12:20 a.m., Feb. 7, 2013

Administration defends fast-tracking
welding program

The Laramie County Community College administration defended its decision to fast-track the reinstitution of a welding program during the board of trustees’ study session Feb. 6.

LCCC President Dr. Joe Schaffer told the trustees that the Wyoming Community College Commission, earlier in the day, had approved the proposed new addition adjacent to the Career and Technical Building, contingent upon the welding curriculum’s approval.

However, trustee Dr. Kevin Kilty was critical of the proposal, taking issue partly because of the lack of what he referred to as a business plan. Other concerns voiced about the plan included the fate of students who might not have finished the program before the pilot period is ended, or they might, once graduating, go to other states to find work.

Job availability in question

A primary source of the conversation, however, came from the speculation of whether job availability in the Laramie County area would cause enough demand to require the welding program to be reinstituted in the first place.

According to Schaffer, a number of companies are looking to move to the Cheyenne area, creating a job market for welders in the near future. Schaffer said this growing need was a reason to proceed with the expedited pilot program, allowing for the production of graduated students sooner to help fill those positions.

Kilty pointed out if these companies were, indeed, planning to uproot and move to the area, it could be as soon as a matter of months, at which time the program “wouldn’t even be off the ground,” let alone have produced trained individuals to fill these potential openings. “They’ll have found their workers someplace else,” Kilty said.

Trustee Ed Mosher also asked whether any sort of agreement had been discussed with these businesses such as a memorandum of understanding (MOU) describing a plan for these potential employers to hire the students graduating from the LCCC program. MOUs such as these with companies looking to make the Cheyenne area their home would at least give some security to students looking to enroll in the program, should it be implemented.

Stan Torvik, the vice president of work force and community development, highlighted the number of welding types and applications that might become the focus of the program and the industries in the state that would require welders with such training. One of the big names dropped was that of Phil Anschutz and his Power Company of Wyoming project looking to spend $9 billion to build one of the largest wind farms in the country near Rawlins. This is a project that would require a large number of employees, including welders, to accomplish.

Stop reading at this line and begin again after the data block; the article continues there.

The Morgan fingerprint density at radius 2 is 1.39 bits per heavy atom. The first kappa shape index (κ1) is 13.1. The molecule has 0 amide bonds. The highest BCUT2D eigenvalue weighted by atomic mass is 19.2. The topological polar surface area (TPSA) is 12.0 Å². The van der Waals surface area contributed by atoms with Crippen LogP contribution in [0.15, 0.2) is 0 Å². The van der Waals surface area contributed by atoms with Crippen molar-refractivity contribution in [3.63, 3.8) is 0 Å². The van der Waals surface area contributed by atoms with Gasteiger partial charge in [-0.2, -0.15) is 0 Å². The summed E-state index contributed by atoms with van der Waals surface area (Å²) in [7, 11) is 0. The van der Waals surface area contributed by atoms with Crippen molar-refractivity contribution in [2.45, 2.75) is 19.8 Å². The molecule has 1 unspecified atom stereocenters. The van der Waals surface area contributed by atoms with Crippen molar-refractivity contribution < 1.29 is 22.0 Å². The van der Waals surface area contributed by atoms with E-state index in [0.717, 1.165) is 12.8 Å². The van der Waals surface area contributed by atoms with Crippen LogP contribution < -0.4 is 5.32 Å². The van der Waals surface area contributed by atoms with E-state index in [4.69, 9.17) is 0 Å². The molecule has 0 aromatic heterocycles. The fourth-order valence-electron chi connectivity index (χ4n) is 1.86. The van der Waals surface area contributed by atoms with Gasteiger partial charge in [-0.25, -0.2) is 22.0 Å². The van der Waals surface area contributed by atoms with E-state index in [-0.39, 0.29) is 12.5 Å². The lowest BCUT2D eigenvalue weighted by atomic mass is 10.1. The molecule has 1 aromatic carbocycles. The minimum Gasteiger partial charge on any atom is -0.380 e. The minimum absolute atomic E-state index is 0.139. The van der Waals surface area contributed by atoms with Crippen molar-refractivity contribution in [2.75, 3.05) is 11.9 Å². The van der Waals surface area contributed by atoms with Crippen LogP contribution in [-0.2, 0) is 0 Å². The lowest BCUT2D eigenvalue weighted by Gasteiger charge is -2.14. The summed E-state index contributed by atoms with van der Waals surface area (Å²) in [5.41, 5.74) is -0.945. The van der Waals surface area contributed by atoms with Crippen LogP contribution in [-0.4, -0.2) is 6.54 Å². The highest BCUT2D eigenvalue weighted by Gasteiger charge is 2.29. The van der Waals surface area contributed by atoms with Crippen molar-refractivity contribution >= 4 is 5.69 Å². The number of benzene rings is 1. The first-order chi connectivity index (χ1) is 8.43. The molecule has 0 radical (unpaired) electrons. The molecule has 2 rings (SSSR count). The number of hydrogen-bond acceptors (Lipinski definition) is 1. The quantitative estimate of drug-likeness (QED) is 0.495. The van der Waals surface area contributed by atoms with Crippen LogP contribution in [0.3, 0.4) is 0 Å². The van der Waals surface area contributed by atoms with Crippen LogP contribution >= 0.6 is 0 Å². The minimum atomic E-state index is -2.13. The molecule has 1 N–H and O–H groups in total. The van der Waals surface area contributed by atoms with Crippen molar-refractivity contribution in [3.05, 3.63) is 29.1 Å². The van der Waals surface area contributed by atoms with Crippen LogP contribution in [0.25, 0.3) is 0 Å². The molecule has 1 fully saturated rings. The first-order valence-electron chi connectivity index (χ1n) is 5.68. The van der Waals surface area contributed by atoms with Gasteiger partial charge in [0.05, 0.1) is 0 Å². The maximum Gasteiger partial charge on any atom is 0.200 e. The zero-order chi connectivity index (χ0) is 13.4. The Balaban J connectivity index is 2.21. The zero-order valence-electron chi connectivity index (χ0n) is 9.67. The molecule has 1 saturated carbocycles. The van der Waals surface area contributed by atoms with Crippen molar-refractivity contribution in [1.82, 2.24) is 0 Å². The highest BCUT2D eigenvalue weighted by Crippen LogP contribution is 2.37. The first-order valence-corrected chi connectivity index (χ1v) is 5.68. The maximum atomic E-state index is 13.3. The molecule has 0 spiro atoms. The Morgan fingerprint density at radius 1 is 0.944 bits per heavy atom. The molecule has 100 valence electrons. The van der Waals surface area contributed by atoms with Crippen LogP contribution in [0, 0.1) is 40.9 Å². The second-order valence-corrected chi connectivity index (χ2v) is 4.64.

Questions left unanswered

The questions the trustees seemed to have were how long these employers would be looking, how many new jobs a year would be available from them, and how sustainable this would be to justify the spending of upward of $700,000 to restart a welding program.

Kilty had further questions involving where the college would find the students to fill the program and where, even with the speculation of the growing businesses, they would go once they graduated. Citing a welding program in Torrington, “[they have] got a great program up there, there’s no doubt,” Kilty said, but this fact does not seem to keep the workers in Goshen County.

It is because of this, Kilty said, “I, personally, wouldn’t feel real comfortable telling the Laramie County taxpayers that we’ve got a big program that’s going to train people that go off to other jurisdictions and benefit them and benefit [Laramie County] very little.”

Even after Schaffer spent some time answering a number of these and other questions, some large issues were still giving pause to a few members of the board, such as the lack of a complete business plan with a budget planned out through the two-year pilot period, outlined revenue sources, employment, student and equipment breakdowns.

President Schaffer agreed to further meetings outside the board to explore and define these issues before the business meeting Feb. 20.

Welding Training Area Addition: Feasibility Study

Request form for pilot welding program

Employment projections

Letters regarding Flex-Tech building, programs

January 2013: 2,000 square feet to be added to career tech

December 2012: Need for welding sparks plans to jump-start program